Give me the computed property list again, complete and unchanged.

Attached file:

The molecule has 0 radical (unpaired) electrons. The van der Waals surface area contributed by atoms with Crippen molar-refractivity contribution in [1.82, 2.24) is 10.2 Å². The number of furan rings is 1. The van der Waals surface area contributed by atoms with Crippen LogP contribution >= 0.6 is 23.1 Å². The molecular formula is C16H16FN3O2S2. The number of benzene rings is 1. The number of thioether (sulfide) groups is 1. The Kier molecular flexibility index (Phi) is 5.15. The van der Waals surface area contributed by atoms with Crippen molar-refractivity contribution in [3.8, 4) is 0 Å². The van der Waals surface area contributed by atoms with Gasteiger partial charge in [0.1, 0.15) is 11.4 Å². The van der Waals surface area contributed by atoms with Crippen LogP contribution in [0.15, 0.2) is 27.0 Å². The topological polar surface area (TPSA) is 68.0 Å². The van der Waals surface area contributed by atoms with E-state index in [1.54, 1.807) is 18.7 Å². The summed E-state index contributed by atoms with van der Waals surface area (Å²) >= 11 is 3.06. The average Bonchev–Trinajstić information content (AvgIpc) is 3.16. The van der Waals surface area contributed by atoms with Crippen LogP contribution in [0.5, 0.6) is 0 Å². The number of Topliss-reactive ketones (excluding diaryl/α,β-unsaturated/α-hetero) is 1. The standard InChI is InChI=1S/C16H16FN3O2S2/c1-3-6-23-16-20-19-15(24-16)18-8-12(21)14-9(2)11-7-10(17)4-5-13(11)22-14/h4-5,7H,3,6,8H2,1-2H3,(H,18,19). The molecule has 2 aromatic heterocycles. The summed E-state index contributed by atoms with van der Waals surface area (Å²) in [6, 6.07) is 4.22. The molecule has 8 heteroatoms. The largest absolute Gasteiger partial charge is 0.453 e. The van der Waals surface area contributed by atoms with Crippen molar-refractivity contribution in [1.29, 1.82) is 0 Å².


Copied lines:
The molecule has 0 radical (unpaired) electrons. The van der Waals surface area contributed by atoms with Crippen molar-refractivity contribution in [1.82, 2.24) is 10.2 Å². The number of furan rings is 1. The van der Waals surface area contributed by atoms with Crippen LogP contribution >= 0.6 is 23.1 Å². The molecular formula is C16H16FN3O2S2. The number of benzene rings is 1. The number of thioether (sulfide) groups is 1. The Kier molecular flexibility index (Phi) is 5.15. The van der Waals surface area contributed by atoms with Crippen molar-refractivity contribution in [3.8, 4) is 0 Å². The van der Waals surface area contributed by atoms with Gasteiger partial charge in [0.1, 0.15) is 11.4 Å². The van der Waals surface area contributed by atoms with Crippen LogP contribution in [0.15, 0.2) is 27.0 Å². The topological polar surface area (TPSA) is 68.0 Å². The van der Waals surface area contributed by atoms with E-state index in [1.54, 1.807) is 18.7 Å². The summed E-state index contributed by atoms with van der Waals surface area (Å²) >= 11 is 3.06. The average Bonchev–Trinajstić information content (AvgIpc) is 3.16. The van der Waals surface area contributed by atoms with Crippen LogP contribution in [0.5, 0.6) is 0 Å². The number of Topliss-reactive ketones (excluding diaryl/α,β-unsaturated/α-hetero) is 1. The standard InChI is InChI=1S/C16H16FN3O2S2/c1-3-6-23-16-20-19-15(24-16)18-8-12(21)14-9(2)11-7-10(17)4-5-13(11)22-14/h4-5,7H,3,6,8H2,1-2H3,(H,18,19). The molecule has 2 aromatic heterocycles. The summed E-state index contributed by atoms with van der Waals surface area (Å²) in [6, 6.07) is 4.22. The molecule has 8 heteroatoms. The largest absolute Gasteiger partial charge is 0.453 e. The van der Waals surface area contributed by atoms with Crippen molar-refractivity contribution in [1.29, 1.82) is 0 Å².